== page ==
NEW YORK (GenomeWeb) – England's Biotechnology and Biological Sciences Research Council (BBSRC) and Economic and Social Research Council (ESRC) announced today that they have committed £3 million ($4.7 million) to fund eight epigenetics research projects throughout the UK.
The money, the groups said, will support interdisciplinary research between biological and social scientists to examine the interactions between social phenomena, human biology, and behavior.
"This innovative collaboration between biological and social scientists will help us to understand the impact of early life experiences on future health," Melanie Welham, BBSRC executive director of science, said in a statement. "Many big public health issues associated with ageing have significant sociological, as well as biological dimensions. By bridging the gap between disciplines, we will help build an excellent, multidisciplinary research community in the field of epigenetics."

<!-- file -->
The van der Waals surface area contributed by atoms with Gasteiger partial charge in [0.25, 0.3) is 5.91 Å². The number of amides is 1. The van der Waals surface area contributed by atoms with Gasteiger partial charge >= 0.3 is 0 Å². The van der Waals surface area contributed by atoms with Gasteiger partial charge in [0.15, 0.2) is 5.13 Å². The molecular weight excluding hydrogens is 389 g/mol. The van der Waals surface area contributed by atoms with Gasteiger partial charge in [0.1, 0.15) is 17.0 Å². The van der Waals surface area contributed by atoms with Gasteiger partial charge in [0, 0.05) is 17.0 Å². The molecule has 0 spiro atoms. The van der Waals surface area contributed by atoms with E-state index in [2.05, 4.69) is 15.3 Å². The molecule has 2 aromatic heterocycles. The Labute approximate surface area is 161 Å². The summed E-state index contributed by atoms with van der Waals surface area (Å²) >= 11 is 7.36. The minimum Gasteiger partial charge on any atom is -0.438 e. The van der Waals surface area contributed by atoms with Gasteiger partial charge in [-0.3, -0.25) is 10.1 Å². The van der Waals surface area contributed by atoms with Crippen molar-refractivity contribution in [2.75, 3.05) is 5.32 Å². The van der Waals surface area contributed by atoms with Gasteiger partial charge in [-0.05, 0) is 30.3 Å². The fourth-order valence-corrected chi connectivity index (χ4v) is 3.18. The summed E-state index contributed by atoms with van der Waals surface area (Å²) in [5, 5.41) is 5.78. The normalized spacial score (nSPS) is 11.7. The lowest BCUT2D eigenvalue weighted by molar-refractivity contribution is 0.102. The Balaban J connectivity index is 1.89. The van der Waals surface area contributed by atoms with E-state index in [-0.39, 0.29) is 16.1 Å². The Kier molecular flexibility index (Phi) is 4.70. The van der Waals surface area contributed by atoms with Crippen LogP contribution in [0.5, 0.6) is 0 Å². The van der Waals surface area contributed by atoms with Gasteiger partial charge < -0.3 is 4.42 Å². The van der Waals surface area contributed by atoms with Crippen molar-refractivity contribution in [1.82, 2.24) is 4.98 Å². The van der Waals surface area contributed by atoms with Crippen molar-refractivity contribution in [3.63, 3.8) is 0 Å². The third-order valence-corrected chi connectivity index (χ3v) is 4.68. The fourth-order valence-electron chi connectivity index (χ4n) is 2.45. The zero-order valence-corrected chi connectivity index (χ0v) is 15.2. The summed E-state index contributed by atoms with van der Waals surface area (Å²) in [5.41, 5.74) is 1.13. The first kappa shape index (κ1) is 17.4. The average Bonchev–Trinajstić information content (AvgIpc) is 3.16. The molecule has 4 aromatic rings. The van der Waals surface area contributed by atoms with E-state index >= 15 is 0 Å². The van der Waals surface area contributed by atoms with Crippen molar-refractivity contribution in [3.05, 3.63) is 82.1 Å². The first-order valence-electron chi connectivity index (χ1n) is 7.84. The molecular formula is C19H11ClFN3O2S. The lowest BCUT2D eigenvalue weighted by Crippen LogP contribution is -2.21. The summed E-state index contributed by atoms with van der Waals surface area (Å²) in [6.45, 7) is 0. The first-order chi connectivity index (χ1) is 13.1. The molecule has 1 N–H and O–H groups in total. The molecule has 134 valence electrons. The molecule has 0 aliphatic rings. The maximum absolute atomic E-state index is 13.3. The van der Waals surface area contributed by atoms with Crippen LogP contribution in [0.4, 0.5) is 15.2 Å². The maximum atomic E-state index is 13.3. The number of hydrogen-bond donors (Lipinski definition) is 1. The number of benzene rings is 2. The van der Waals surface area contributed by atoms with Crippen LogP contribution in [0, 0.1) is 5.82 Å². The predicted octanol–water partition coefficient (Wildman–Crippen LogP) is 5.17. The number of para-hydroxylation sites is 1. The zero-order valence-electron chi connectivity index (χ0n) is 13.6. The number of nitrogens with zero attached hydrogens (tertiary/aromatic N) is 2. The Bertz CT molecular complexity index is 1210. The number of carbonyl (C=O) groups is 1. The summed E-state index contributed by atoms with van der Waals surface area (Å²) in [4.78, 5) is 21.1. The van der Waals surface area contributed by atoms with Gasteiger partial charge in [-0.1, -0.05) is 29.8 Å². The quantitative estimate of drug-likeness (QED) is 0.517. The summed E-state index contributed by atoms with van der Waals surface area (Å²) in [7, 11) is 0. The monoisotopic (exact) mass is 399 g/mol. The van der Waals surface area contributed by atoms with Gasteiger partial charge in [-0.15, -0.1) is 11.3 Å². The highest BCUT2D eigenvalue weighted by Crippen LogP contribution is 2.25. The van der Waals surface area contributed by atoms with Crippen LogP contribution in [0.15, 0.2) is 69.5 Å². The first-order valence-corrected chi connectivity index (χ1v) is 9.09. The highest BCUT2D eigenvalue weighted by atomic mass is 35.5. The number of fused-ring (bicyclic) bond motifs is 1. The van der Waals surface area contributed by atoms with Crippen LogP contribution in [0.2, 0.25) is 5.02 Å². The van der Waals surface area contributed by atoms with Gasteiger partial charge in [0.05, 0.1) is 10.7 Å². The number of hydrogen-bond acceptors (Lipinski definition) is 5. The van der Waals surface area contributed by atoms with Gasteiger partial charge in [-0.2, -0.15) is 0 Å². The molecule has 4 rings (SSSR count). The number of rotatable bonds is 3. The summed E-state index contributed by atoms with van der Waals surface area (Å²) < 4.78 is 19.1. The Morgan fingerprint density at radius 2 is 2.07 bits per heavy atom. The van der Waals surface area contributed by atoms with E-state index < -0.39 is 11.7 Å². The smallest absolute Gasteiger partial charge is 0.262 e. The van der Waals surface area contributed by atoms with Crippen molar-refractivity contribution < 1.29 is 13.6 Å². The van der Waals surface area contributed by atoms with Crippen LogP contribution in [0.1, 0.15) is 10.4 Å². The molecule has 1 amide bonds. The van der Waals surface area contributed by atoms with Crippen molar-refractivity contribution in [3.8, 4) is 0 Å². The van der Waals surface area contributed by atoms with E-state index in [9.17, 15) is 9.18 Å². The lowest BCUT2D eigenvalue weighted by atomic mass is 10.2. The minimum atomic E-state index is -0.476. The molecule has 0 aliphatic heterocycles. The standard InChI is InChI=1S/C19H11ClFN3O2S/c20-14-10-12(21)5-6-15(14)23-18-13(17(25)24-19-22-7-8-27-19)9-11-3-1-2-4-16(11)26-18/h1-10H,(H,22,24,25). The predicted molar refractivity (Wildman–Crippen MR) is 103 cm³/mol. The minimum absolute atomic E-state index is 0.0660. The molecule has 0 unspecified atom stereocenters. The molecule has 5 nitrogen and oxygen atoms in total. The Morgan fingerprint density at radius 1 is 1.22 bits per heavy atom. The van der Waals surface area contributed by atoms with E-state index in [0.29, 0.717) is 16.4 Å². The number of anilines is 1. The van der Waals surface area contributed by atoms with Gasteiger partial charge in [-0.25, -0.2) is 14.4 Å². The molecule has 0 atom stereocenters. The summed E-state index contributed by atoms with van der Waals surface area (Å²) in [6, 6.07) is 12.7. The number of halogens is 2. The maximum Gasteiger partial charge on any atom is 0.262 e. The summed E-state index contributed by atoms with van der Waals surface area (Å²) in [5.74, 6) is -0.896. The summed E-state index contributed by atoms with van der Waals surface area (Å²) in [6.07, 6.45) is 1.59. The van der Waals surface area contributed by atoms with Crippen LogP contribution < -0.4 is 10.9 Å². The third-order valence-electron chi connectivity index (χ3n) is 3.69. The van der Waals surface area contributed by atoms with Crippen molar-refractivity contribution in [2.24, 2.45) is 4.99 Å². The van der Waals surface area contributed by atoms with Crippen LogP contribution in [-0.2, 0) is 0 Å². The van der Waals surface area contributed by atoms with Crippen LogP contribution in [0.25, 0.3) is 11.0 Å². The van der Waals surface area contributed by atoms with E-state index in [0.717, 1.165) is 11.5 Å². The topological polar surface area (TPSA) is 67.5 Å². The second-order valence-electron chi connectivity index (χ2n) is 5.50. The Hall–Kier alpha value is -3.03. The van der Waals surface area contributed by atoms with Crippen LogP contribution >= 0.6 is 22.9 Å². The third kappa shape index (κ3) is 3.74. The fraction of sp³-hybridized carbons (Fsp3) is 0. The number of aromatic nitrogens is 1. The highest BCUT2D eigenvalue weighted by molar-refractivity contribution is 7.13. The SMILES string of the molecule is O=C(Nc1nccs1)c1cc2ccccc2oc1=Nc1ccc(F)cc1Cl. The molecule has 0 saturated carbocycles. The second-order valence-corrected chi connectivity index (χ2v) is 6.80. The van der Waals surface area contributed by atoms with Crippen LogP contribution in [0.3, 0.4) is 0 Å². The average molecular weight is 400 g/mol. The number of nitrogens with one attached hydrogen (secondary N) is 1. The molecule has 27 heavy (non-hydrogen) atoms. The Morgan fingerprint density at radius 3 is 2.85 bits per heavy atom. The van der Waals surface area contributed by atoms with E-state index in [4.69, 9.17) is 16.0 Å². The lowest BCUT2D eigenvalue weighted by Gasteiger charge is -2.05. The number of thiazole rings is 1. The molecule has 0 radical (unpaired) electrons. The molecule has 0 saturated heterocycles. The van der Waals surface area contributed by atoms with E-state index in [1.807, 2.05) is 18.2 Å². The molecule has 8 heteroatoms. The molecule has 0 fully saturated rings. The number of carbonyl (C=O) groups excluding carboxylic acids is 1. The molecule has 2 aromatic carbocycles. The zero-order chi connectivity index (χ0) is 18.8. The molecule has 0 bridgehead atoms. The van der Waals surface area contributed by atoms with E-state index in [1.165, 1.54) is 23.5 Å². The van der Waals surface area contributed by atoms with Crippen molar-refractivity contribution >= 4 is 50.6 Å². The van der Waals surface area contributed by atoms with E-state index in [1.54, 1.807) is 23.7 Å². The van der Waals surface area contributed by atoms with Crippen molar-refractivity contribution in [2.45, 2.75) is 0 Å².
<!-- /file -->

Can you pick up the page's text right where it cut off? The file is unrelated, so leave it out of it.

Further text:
Funded projects include research at King's College London into epigenetic responses to social and environmental cues throughout life, which received £619,994; a program at Durham University looking at epigenetic stability in stressful environments and its effect on reproduction, which was awarded £198,339; and a study at the University of Sheffield taking a biosocial systems approach to examine the epigenetic embedding of social stress responses, which received £249,703.
Also receiving awards are scientists at the University of Aberdeen, who were granted £446,636 to study imprinting methylation; investigators at the University of Bristol who received £249,391 to research epigenetic modification interactions with social exposures, and £834,323 to understand the role of epigenetic mechanisms in shaping development and health; a team at the University of Ulster that received £499,427 to study the effects of folic acid on epigenetics and children's psychosocial development; and a King's College London group that received £493,270 to look at epigenetics in biological responses to adolescent psychosocial stress.